By fifth grade I was allergic to wheat, peanuts, corn, and soy, the ingredients found in 99.9 percent of anything a growing boy would want to eat. This diagnosis reshaped my culinary reality. I thought that avoiding these allergens meant I had to give up the joy of eating. I began to approach eating not to delight in God’s creation, but to simply survive.
Years later, a teacher recommended The Supper of the Lamb by Robert Farrar Capon. This half-cookbook, half-liturgical masterpiece helped me start to craft a theology of eating. An activity that involves all our senses, cooking allows us unique, tangible encounters with God’s creation—and in turn offers new reasons to praise his creativity. For humans, food is necessary for survival. But for Christians, it can also be an opportunity to glorify God.
Countless food shows or films can help us see the God-glorifying potential of food—from Chef’s Table to The Great British Baking Show. A new addition to the food TV genre, Netflix’s Waffles + Mochi, is a particularly joyful example.
Don’t write off the series on account of its admittedly bizarre premise. It’s an educational series, geared toward children, about two puppet friends: Waffles, who is part yeti, part frozen waffle (I’m not sure how), and Mochi, an adorable, pink mochi ball. They dream of becoming chefs but are stuck in the land of frozen food (where they can only make ice) until one day a delivery truck takes them to the grocery store and they encounter its owner, Mrs. O (Michelle Obama). She assigns the pair tasks in which they travel the world in a magic shopping cart, learning about food ingredients and cooking techniques from an array of well-known chefs and food writers.
Though never explicitly Christian (nor explicitly political, despite Obama’s presence), Waffles + Mochi can help shape a proper understanding of food and eating.
Food Can Be Worshipful
In our efficiency-driven culture, it’s easy to see food primarily as sustenance. Yes, we need it to stay alive, but do we also see how food is an diverse aspect of God’s creation that can lead us to praise him? Cooking is practical, but it’s also an art. It entails created beings (humans) crafting a new creation (the meal) out of the raw materials of God’s creation (the ingredients). Any time we imitate God in making good things out of creation, we glorify him. Likewise, any time we enjoy the beauty of a creatively concocted meal, with gratitude in our hearts to God, we glorify him by tasting and seeing his goodness (Ps. 34:8).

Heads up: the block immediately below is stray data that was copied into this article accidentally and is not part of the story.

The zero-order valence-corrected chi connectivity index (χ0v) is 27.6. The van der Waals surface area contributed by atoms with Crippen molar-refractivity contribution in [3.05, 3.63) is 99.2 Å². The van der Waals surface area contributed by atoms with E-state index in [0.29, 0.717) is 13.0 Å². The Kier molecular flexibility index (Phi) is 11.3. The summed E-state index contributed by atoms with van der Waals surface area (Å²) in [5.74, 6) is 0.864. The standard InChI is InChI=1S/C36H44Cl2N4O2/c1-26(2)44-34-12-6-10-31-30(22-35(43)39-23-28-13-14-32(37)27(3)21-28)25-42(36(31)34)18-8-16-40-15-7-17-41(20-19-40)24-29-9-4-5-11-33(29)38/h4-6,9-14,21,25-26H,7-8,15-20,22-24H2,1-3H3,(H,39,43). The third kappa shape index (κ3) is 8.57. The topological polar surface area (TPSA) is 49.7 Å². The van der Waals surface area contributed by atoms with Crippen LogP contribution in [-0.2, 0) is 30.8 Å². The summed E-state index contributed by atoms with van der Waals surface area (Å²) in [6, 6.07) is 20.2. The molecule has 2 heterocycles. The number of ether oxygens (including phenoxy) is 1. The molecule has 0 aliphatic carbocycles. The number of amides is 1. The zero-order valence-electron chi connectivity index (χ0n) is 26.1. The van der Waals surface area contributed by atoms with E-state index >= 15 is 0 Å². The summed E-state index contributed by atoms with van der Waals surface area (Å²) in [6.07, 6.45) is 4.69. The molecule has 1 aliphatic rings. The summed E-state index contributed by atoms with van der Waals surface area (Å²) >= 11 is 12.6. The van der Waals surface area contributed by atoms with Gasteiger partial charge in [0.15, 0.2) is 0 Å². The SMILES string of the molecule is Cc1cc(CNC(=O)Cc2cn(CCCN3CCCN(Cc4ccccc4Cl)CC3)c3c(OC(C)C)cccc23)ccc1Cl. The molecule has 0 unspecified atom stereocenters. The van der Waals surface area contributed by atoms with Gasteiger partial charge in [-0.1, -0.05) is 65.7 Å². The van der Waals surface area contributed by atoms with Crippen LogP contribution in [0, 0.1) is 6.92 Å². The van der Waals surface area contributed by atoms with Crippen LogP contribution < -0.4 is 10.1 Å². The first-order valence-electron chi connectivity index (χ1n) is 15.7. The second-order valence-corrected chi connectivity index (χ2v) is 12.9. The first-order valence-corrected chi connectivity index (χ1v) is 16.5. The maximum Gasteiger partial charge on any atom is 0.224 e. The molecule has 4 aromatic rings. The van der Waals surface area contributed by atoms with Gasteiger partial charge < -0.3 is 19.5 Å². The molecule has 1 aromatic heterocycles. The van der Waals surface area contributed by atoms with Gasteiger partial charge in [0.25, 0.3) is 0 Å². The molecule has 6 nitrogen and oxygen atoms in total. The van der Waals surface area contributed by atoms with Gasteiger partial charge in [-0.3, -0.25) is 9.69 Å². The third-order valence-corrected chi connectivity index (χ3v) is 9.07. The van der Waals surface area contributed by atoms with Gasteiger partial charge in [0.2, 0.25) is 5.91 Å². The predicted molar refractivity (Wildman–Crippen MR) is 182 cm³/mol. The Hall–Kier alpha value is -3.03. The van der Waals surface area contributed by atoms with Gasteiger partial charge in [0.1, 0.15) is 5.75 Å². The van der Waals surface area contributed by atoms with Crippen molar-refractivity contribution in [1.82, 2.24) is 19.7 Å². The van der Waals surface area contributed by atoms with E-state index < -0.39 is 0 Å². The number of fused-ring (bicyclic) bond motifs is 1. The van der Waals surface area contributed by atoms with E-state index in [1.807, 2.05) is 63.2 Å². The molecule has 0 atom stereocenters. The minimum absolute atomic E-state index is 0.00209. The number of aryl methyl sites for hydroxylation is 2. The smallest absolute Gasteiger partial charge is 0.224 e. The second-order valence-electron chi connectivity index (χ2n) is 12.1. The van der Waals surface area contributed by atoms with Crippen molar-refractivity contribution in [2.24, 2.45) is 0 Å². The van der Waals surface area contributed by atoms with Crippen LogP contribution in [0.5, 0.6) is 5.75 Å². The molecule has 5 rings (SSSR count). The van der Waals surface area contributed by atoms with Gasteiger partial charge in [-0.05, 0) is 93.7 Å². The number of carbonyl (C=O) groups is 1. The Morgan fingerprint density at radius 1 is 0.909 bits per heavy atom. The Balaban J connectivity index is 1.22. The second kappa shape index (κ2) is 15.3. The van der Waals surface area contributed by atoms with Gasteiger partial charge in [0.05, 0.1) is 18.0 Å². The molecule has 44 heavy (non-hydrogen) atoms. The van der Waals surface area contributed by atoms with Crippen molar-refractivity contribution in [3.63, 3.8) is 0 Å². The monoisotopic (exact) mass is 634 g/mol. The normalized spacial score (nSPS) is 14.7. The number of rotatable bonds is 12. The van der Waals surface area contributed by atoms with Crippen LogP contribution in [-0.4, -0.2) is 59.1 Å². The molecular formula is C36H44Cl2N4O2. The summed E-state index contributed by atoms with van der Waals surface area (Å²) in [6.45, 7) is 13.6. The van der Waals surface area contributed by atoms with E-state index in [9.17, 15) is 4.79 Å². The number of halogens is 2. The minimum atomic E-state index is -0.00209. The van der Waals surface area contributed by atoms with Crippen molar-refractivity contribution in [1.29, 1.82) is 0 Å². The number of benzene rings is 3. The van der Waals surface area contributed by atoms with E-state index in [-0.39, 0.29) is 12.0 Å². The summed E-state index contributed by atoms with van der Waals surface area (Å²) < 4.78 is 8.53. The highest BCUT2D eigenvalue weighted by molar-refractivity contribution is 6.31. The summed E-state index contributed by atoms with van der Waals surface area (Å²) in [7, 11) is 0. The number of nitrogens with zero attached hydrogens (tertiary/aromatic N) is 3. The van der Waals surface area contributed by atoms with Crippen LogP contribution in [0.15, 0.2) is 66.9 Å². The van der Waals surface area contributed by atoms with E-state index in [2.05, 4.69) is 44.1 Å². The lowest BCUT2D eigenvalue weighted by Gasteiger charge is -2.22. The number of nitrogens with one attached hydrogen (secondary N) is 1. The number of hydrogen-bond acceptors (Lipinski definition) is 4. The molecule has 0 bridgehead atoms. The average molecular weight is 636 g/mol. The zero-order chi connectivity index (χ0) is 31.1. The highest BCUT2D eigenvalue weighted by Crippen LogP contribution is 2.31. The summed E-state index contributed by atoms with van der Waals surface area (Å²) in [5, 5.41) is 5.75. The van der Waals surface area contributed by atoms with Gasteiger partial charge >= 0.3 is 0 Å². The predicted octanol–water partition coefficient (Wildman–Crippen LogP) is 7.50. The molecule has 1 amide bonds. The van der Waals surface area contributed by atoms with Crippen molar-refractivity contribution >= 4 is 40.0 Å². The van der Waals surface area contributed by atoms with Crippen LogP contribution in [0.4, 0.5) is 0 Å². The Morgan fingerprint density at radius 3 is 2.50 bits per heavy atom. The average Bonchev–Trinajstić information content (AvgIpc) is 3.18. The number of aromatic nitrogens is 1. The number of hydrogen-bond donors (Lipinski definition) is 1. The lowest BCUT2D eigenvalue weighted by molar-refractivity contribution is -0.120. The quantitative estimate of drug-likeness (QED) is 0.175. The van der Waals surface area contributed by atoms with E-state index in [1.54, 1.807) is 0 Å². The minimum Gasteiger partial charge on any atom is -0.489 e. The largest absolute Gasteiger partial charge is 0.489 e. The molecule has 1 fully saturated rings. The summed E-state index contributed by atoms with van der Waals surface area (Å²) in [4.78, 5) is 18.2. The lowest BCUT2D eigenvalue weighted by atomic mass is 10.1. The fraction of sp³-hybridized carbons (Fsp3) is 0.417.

Cooking entails created beings (humans) crafting a new creation (the meal) out of the raw materials of God’s creation (the ingredients). Any time we imitate God in making good things out of creation, we glorify him.
Staying within our comfort-food bubbles can even keep us from experiencing moments of God’s glory. Mochi and Waffles travel to Peru, Tokyo, Los Angeles, and elsewhere, learning about rice, potatoes, salt, tomatoes, and more.
In one episode, Mochi and Waffles travel to Japan to learn about Mochi’s ancestors: rice. I learned that mochi is made of rice paste that has been pounded, stretched, and molded into a mochi shape. Witnessing something innovative like mochitsuki (mochi pounding) should provoke wonder in our hearts. Whether pounding mochi, baking sourdough, or slicing sashimi, creative cooking techniques bear witness to a God whose image bearers—like Bezalel and Oholiab in their creative construction of the temple—glorify him in their exercise of “all kinds of skills” and “all kinds of artistic crafts” (Ex. 35:31; 33). Excellence in culinary art is a skills and craft we should celebrate as Christians.